Sam is sitting at our favorite rickety, mismatched table with the cardboard coffee-cup sleeve under one of the legs.
“To the minute,” Sam says, spotting me over the top of his graphic novel. “I’ll never know how you can guess that close.”
“Just have to know the mark.”
“That’s what you say for everything,” he says, smiling and moving his bag aside.
“Well, it’s true for everything,” I say while I casually steal his cappuccino.
Sam has a gorgeous smile. I often tease him about it, which he hates, or at least pretends to hate. But I think he secretly appreciates being noticed for something besides his status as the only son of Hudson Seward, board chairman of the Seward Group and the richest black man in Chicago. Sam wants to escape his father’s name as much as Heather wants out from under her mother’s iron fist.
Everyone wants something, I suppose. Me? I want a full ride to Yale. Hence my internment at St. Agatha’s.
“How’d it go?”
“Cake,” I say. “But we prepped well this time.” I take a swig of his coffee.
“As opposed to any other time?”
“Granted.” I set his keys on the table. “Thanks for the car.”
He pockets the keys. “And you’re thanking me because . . . ?”
“Hey, I say thank you sometimes.” I cradle the cup between my hands to warm them.
“No you don’t,” he says.
“Yes I do.”
He plucks the cup out of my grasp and leans back. “No you don’t.”
I’ve just conceded when Heather appears. I don’t love that she insisted on meeting up with us, but she’s the sort who needs to know each step of the plan in detail. She’s more her mother’s daughter than she thinks. She slips gracefully into the chair next to mine.
“That went . . . well?” she says with a slight question at the end, like she’s asking for confirmation.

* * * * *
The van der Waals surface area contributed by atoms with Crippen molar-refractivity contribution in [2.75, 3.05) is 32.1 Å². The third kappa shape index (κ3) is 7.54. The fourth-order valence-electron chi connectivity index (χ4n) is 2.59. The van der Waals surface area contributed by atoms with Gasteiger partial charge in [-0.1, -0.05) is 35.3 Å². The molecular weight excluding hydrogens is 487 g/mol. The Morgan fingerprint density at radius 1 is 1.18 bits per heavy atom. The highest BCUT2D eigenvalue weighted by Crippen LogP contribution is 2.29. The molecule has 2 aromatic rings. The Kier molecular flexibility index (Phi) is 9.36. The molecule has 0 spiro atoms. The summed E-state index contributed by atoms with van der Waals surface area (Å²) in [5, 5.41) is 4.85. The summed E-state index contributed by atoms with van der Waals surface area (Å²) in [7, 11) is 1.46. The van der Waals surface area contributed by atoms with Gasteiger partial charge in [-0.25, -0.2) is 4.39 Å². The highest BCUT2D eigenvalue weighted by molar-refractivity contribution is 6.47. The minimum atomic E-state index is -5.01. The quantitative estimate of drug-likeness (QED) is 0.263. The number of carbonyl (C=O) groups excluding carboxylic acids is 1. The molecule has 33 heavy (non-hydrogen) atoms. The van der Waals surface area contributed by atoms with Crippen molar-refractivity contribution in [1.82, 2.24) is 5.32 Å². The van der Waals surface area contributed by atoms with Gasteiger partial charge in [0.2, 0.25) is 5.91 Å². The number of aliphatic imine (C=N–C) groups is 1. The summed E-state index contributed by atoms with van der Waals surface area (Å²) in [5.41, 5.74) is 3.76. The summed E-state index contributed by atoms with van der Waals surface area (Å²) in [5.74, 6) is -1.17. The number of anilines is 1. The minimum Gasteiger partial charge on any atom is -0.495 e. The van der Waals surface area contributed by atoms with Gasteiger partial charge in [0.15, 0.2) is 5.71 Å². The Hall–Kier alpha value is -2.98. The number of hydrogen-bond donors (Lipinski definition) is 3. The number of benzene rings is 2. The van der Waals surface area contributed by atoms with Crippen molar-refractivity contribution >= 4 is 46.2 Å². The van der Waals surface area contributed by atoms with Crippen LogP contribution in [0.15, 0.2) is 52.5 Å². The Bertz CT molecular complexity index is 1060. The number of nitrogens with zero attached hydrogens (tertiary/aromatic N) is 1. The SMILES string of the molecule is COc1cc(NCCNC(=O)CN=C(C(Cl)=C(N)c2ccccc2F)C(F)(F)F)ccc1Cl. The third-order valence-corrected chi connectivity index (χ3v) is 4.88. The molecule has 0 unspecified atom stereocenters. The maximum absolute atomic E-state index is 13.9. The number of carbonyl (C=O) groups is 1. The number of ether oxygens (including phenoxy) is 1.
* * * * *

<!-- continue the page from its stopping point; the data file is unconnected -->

“It did,” I say. I make it a policy to avoid hand-holding. But she’s my client, and far be it from me to begrudge her a bit of customer service.
“So what now?” She huddles into herself and lowers her voice to a whisper. Really, how my clients keep anything a secret when their body language continually screams Look at me! I’m planning something nefarious! is beyond me. I guess it’s true what the French say: fortune favors the innocent. Lucky for me, it also favors the moderately dishonest.
“Now I welcome you to NYU,” I say.
Then I detail the rest of the plan, which involves sending Heather a fake internship offer from a modeling agency to raise the stakes. Mrs. Stratton will be so desperate to secure Heather’s spot at NYU she won’t think to question our irregular instructions for sending the tuition check. In my profession, this is called the shutout, and it works every time.
“But how do I cash a check made out to NYU?” Heather asks.
“It won’t be made out to NYU. It will be made out to me. Or to Jena Scott, actually.”
“You think she’ll fall for that?”
“Fall for it? She’ll be the one suggesting it. Trust me, the check is the easy part.”
Heather’s doubt is evident, but she’s not the one whose confidence I’m trying to steal.
A half hour later, Sam drops me off at my apartment building.
“Catch you on the dark side,” I say as I get out and head to the front door.